Sunday, December 20, 2015
THE DUTY OF DELIGHT: THE DIARIES OF DOROTHY DAY
This week's arts and culture piece is a reflection on The Duty of Delight: The Diaries of Dorothy Day.
Here's the opening:
On the feast of the Immaculate Conception in 1932, Dorothy Day visited the National Shrine and prayed that “some way would be opened for me to work for the poor and the oppressed.”
When she returned from the National Shrine to her apartment in New York, the French peasant-intellectual Peter Maurin was waiting on her doorstep, and on May 1, 1933, the lay Catholic Worker movement was born: first a newspaper, then a soup kitchen, then the first “house of hospitality” from which a worldwide lay movement would eventually blossom.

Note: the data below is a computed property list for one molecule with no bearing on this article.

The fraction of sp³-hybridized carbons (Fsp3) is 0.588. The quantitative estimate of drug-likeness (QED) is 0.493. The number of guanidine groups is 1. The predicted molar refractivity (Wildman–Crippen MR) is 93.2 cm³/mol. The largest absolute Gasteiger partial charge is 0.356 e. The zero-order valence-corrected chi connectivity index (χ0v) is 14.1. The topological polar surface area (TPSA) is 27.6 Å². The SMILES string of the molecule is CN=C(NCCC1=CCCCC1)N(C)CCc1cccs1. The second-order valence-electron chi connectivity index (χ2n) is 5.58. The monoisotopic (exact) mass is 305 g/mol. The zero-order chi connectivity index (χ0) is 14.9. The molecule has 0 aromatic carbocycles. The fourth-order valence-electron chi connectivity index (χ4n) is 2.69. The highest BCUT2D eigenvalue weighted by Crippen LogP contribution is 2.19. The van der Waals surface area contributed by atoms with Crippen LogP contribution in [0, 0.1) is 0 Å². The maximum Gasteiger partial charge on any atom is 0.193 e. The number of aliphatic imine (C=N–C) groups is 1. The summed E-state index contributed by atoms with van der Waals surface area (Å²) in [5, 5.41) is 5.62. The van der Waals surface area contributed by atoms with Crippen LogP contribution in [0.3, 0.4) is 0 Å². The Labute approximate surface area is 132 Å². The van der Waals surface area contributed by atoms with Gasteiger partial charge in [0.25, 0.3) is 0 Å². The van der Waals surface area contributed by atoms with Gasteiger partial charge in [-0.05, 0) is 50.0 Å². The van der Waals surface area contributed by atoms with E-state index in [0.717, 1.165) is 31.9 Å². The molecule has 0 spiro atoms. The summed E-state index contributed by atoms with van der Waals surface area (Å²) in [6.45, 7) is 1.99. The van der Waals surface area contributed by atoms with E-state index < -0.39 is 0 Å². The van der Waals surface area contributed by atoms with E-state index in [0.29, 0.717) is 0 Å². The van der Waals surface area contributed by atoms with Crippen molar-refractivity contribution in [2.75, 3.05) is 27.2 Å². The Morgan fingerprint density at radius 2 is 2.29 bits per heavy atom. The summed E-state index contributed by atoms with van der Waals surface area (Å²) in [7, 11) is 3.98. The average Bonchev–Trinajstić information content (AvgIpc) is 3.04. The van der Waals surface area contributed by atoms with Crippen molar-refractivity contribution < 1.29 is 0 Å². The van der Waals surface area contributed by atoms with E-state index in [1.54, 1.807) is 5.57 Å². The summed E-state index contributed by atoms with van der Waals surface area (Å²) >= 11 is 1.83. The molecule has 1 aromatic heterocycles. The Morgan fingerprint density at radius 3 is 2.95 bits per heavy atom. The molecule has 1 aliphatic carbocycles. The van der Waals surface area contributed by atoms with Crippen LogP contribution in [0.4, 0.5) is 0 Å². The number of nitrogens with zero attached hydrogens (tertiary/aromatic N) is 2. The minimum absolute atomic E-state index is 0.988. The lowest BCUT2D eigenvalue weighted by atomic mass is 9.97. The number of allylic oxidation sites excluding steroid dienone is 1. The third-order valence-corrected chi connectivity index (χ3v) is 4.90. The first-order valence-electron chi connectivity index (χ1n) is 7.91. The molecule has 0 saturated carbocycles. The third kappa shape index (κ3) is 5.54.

Dorothy’s checkered past — the Bohemian nightlife, the flirtation with Communism, the abortion, the 1927 conversion, the common-law marriage — were behind her. She’d given up Forster Batterham, the resolutely atheistic love of her life, because of his refusal to sanction the baptism of the child they’d conceived together, Tamar. The separation was wrenching, the hardest thing that she would ever do, she later said.
READ THE WHOLE PIECE HERE.